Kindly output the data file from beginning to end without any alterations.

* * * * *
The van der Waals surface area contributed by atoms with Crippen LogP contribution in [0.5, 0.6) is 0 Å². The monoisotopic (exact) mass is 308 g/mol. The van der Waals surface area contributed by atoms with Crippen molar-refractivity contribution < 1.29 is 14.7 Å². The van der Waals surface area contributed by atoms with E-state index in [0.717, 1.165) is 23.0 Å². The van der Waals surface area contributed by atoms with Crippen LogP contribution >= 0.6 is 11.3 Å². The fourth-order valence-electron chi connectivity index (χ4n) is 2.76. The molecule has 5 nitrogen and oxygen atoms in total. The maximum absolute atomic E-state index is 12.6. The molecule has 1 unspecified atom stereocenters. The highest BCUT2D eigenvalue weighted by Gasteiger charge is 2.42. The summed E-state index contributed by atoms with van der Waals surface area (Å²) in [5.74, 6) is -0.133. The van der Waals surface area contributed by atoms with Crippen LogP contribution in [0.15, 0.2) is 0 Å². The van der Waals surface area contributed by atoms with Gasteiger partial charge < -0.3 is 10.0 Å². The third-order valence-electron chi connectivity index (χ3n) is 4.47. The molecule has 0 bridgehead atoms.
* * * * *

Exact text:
The van der Waals surface area contributed by atoms with Crippen LogP contribution in [0.5, 0.6) is 0 Å². The monoisotopic (exact) mass is 308 g/mol. The van der Waals surface area contributed by atoms with Crippen molar-refractivity contribution < 1.29 is 14.7 Å². The van der Waals surface area contributed by atoms with E-state index in [0.717, 1.165) is 23.0 Å². The van der Waals surface area contributed by atoms with Crippen LogP contribution >= 0.6 is 11.3 Å². The fourth-order valence-electron chi connectivity index (χ4n) is 2.76. The molecule has 5 nitrogen and oxygen atoms in total. The maximum absolute atomic E-state index is 12.6. The molecule has 1 unspecified atom stereocenters. The highest BCUT2D eigenvalue weighted by Gasteiger charge is 2.42. The summed E-state index contributed by atoms with van der Waals surface area (Å²) in [5.74, 6) is -0.133. The van der Waals surface area contributed by atoms with Crippen LogP contribution in [0.15, 0.2) is 0 Å². The van der Waals surface area contributed by atoms with Gasteiger partial charge < -0.3 is 10.0 Å². The third-order valence-electron chi connectivity index (χ3n) is 4.47. The molecule has 0 bridgehead atoms.